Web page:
Research highlight

Reprogramming cells by placing them on grooves

Nature Materials

October 21, 2013

Surfaces with aligned features, such as microgrooves, can induce the reprogramming of non-germ cells into an embryonic-like state from which they can become any cell type, reports a study published online this week in Nature Materials. Such surface-mediated regulation of cell reprogramming offers ways to improve reprogramming efficiency, advance stem-cell technologies and optimize biomaterials for cell-engineering applications.

Reprogramming somatic, or non-germ, cells into induced pluripotent stem cells is routinely accomplished by using a cocktail of small molecules that induce the expression of a few proteins that control the transcription of pluripotency genes.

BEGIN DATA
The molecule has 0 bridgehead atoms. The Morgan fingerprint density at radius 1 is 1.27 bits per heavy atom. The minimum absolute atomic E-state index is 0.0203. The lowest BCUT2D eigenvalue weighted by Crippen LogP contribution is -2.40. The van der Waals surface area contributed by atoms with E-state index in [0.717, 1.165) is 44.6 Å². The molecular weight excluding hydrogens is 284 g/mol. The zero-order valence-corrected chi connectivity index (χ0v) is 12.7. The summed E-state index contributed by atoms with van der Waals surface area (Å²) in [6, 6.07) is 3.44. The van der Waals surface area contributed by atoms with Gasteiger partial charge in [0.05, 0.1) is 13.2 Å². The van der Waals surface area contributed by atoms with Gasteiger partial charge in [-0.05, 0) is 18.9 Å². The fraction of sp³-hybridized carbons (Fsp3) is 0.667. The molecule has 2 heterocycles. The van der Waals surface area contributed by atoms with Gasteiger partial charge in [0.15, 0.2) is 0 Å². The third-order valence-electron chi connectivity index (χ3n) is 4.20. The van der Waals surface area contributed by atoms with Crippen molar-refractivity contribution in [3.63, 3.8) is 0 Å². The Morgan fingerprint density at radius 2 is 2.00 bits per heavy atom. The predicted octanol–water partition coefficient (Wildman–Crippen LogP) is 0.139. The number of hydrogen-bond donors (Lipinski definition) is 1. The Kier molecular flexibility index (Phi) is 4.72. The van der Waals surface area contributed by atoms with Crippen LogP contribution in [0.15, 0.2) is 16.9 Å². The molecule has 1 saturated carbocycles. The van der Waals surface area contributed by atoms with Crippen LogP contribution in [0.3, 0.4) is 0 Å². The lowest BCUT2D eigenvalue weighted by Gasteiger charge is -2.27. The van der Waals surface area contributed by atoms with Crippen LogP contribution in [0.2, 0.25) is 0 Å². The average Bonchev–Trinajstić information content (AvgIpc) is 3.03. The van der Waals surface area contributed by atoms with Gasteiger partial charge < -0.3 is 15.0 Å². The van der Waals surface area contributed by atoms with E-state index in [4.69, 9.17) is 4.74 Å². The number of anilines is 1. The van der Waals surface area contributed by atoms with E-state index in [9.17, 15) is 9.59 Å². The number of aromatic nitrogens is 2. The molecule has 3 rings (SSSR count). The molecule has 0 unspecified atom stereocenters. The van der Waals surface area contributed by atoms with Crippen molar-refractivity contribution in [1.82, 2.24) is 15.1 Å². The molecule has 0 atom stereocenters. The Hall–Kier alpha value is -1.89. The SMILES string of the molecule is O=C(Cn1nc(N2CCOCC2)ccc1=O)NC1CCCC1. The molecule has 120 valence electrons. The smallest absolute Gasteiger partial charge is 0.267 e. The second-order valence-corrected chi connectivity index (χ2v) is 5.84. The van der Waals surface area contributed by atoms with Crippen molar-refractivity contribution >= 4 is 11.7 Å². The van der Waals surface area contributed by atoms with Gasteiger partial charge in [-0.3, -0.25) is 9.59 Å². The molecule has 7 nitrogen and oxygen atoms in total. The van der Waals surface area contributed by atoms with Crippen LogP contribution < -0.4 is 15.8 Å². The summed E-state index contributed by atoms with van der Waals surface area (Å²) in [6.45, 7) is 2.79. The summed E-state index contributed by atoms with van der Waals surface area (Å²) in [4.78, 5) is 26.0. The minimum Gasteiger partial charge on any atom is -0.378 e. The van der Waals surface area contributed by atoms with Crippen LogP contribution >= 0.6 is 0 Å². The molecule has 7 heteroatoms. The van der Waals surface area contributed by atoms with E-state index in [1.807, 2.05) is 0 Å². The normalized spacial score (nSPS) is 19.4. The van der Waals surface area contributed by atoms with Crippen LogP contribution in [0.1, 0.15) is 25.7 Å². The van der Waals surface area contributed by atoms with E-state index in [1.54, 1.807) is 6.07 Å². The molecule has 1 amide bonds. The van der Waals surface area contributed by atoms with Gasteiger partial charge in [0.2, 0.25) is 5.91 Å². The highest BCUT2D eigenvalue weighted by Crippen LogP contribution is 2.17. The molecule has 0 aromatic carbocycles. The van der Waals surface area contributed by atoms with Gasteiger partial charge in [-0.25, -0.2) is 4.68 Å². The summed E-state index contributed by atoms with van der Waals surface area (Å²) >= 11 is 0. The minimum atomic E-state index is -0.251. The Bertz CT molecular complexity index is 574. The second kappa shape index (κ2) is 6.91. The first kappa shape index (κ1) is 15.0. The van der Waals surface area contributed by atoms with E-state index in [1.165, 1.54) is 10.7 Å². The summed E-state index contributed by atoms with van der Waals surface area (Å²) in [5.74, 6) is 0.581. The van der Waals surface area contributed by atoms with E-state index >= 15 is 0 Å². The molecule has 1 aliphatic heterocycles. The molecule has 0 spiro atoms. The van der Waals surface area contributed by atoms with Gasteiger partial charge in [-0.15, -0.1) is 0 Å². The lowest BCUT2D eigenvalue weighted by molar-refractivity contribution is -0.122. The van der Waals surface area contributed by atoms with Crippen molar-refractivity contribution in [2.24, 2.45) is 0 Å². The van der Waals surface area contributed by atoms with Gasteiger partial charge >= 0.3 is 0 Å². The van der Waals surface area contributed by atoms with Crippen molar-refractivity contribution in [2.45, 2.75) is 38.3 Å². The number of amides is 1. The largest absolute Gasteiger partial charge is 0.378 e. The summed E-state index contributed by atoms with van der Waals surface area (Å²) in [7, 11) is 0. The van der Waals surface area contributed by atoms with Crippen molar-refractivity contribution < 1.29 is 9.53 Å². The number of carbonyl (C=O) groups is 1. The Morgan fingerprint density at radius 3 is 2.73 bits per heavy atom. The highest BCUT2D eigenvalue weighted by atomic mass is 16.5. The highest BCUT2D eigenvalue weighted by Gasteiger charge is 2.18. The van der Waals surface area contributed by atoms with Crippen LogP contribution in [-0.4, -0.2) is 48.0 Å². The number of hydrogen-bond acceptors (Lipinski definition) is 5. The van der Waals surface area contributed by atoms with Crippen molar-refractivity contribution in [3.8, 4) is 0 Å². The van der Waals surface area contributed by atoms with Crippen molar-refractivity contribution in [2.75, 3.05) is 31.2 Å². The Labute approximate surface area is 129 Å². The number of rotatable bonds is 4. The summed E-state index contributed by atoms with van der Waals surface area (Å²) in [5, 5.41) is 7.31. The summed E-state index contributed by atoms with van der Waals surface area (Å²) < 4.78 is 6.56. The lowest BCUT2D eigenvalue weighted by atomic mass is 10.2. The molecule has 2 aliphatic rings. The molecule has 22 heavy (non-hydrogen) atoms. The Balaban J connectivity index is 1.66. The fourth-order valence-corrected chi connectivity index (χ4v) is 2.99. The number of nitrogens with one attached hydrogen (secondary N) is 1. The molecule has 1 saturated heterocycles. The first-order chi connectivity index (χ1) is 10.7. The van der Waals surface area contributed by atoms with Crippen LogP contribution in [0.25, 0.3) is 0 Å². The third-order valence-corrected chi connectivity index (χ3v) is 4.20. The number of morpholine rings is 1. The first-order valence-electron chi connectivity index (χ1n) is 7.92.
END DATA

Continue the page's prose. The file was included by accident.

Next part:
Song Li and colleagues demonstrate that reprogramming can be achieved more efficiently by culturing the cells on cell-adhesive substrates with aligned microgrooves or nanofibres, and that these can substitute for the effects of potent small-molecule modifiers of gene expression. The researchers also show that the micro- and nanopatterned substrates increase the expression of pluripotency genes by inducing the cells to acquire an elongated shape, which in turn alters the levels of specific chemical markers in DNA-packaging proteins.

doi: 10.1038/nmat3777

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